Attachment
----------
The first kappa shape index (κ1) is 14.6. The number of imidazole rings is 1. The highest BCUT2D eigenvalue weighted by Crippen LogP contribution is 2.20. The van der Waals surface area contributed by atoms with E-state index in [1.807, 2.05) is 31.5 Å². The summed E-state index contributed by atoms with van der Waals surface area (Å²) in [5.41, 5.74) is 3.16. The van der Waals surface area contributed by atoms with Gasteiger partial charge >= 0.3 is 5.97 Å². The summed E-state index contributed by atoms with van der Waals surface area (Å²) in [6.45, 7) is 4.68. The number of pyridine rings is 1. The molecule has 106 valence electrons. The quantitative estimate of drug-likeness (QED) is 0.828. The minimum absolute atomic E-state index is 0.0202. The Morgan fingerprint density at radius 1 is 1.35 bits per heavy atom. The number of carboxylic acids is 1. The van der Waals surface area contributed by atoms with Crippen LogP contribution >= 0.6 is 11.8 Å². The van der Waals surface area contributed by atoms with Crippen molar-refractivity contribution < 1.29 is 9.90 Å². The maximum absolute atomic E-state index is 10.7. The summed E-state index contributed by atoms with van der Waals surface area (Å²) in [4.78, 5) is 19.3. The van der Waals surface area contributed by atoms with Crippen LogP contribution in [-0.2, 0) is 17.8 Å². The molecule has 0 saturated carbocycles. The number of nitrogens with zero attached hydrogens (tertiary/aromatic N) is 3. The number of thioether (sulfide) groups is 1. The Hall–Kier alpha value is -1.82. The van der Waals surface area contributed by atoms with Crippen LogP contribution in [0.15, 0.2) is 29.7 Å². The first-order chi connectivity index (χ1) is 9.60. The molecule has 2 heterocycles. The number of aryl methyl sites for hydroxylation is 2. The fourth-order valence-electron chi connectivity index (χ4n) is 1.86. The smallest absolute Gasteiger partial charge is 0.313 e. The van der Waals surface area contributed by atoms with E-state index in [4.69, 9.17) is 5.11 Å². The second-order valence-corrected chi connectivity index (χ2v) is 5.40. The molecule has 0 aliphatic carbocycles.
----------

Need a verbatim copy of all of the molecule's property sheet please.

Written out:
The first kappa shape index (κ1) is 14.6. The number of imidazole rings is 1. The highest BCUT2D eigenvalue weighted by Crippen LogP contribution is 2.20. The van der Waals surface area contributed by atoms with E-state index in [1.807, 2.05) is 31.5 Å². The summed E-state index contributed by atoms with van der Waals surface area (Å²) in [5.41, 5.74) is 3.16. The van der Waals surface area contributed by atoms with Gasteiger partial charge >= 0.3 is 5.97 Å². The summed E-state index contributed by atoms with van der Waals surface area (Å²) in [6.45, 7) is 4.68. The number of pyridine rings is 1. The molecule has 106 valence electrons. The quantitative estimate of drug-likeness (QED) is 0.828. The minimum absolute atomic E-state index is 0.0202. The Morgan fingerprint density at radius 1 is 1.35 bits per heavy atom. The number of carboxylic acids is 1. The van der Waals surface area contributed by atoms with Crippen LogP contribution >= 0.6 is 11.8 Å². The van der Waals surface area contributed by atoms with Crippen molar-refractivity contribution < 1.29 is 9.90 Å². The maximum absolute atomic E-state index is 10.7. The summed E-state index contributed by atoms with van der Waals surface area (Å²) in [4.78, 5) is 19.3. The van der Waals surface area contributed by atoms with Crippen LogP contribution in [-0.2, 0) is 17.8 Å². The molecule has 0 saturated carbocycles. The number of nitrogens with zero attached hydrogens (tertiary/aromatic N) is 3. The number of thioether (sulfide) groups is 1. The Hall–Kier alpha value is -1.82. The van der Waals surface area contributed by atoms with Crippen LogP contribution in [0.15, 0.2) is 29.7 Å². The first-order chi connectivity index (χ1) is 9.60. The molecule has 2 heterocycles. The number of aryl methyl sites for hydroxylation is 2. The fourth-order valence-electron chi connectivity index (χ4n) is 1.86. The smallest absolute Gasteiger partial charge is 0.313 e. The van der Waals surface area contributed by atoms with E-state index in [4.69, 9.17) is 5.11 Å². The second-order valence-corrected chi connectivity index (χ2v) is 5.40. The molecule has 0 aliphatic carbocycles.